Endometriosis and Infertility A Review of the Pathogenesis and Treatment of Endometriosis-associated Infertility
ABSTRACT Endometriois has been associated with infertility; however, the mechanisms by which it affects fertility are still not fully understood. This article reviews the proposed mechanisms of endometriosis pathogenesis, its effects on fertility, and treatments of endometriosis-associated infertility. Theories on the cause of the disease include retrograde menstruation, coelomic metaplasia, altered immunity, stem cells, and genetics. Endometriosis affects gametes and embryos, the fallopian tubes and embryo transport, and the eutopic endometrium; these abnormalities likely all impact fertility. Current treatment options of endometriosis-associated infertility include surgery, superovulation with intrauterine insemination, and in vitro fertilization. We also discuss potential future treatments for endometriosis-related infertility.
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ABSTRACT: Endometriosis is a complex and challenging disease that involves aberrant adhesion, growth, and progression of endometrial tissues outside of the uterine cavity, and there is evidence to suggest that estrogen plays a key role in its development and progression. Numerous in vivo clinical studies have described the ectopic expression and regulation of estrogen receptor (ER) and progesterone receptor (PR) in the different types of endometriosis compared to normal or eutopic endometrium. However, we have noticed that conflicting and contradictory results have been presented in terms of ER subtype (ERα and ERβ) and PR isoform (PRA and PRB) expression. Both ER and PR are transcription factors and ER/PR-mediated responses depend on the coordinated, opposing, and compensatory functions of ER subtypes and PR isoforms. Moreover, analysis of the uterine phenotypes of ERα/ERβ and PRA/PRB knockout mice indicates that different ER subtypes and PR isoforms mediate distinct responses to steroid hormones and play different roles in uterine function. In this review, we outline studies that have elucidated the molecules and signaling pathways that are linked to ER and/or PR signaling pathways in the development and progression of endometriosis.American Journal of Translational Research 01/2014; 6(2):104-113. · 3.23 Impact Factor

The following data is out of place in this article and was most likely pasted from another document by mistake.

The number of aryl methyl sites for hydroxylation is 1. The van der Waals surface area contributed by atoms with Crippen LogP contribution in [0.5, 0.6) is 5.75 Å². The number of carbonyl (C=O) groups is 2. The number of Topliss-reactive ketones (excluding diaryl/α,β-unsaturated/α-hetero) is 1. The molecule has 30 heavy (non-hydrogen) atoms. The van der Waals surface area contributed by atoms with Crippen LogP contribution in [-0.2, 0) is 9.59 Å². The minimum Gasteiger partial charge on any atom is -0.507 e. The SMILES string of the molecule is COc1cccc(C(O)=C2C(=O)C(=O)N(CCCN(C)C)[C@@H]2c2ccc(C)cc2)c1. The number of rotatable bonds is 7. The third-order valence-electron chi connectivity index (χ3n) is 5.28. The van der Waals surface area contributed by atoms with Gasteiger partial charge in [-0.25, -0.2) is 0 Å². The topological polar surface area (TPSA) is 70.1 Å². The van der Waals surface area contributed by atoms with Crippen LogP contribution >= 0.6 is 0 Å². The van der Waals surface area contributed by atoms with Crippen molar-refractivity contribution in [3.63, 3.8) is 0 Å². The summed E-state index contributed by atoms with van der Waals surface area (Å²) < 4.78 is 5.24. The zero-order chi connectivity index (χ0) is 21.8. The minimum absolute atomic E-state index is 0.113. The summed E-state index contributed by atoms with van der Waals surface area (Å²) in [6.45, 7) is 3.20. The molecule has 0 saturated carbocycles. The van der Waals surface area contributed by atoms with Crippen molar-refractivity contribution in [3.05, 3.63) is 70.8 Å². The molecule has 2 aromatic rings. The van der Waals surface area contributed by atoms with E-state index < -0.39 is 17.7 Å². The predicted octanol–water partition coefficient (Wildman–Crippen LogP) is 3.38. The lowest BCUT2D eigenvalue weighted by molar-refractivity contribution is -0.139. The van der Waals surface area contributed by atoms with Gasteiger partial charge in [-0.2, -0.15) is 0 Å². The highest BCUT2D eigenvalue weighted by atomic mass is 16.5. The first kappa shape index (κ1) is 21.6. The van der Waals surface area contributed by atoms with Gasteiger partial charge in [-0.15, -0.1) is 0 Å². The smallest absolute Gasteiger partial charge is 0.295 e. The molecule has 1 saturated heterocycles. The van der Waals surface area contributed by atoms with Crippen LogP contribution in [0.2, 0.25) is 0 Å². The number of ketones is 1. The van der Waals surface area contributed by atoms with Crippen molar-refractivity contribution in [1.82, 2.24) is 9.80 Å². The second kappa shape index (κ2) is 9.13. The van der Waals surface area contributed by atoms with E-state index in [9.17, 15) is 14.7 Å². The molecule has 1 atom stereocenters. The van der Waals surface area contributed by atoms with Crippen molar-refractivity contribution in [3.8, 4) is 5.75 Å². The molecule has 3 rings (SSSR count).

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ABSTRACT: This retrospective cohort study was aimed to investigate the impact of endometriosis on the IVF/ICSI outcomes. A total of 1027 cycles of patients undergoing IVF/ICSI treatment in a reproductive medicine unit of academic hospital were enrolled. In the present study, 431 cycles of patients with endometriosis constituted the study group, including 152 cycles of patients with stage I-II endometriosis and 279 cycles of patients with stage III-IV endometriosis, while 596 cycles of patients with tubal factors infertility were considered as the control group. Ovarian stimulation parameters and IVF/ICSI outcomes were compared. Patients with stage I-II and stage III-IV endometriosis required higher dosage and longer duration of gonadotropins, but had lower day 3 high-quality embryos rate, when compared to patients with tubal infertility. In addition, the number of oocytes retrieved, the number of obtained embryos, the number of day 3 high-quality embryos, serum E2 level on the day of hCG, fertilization rate were lower in patients with stage III-IV endometriosis than those in tubal factors group. Except reduced implantation rate in stage III-IV endometriosis group, no differences were found in other pregnancy parameters. This study suggests that IVF/ICSI yielded similar pregnancy outcomes in patients with different stages of endometriosis and patients with tubal infertility. Therefore, IVF/ICSI can be considered as an effective approach for managing endometriosis-associated infertility.International journal of clinical and experimental pathology 01/2013; 6(9):1911-8. · 1.78 Impact Factor
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ABSTRACT: In this month's issue of Biology of Reproduction, Afshar et al. report on the effects of endometriosis on gene expression in the baboon endometrium.Biology of Reproduction 01/2013; 88(2). DOI:10.1095/biolreprod.113.107722 · 3.45 Impact Factor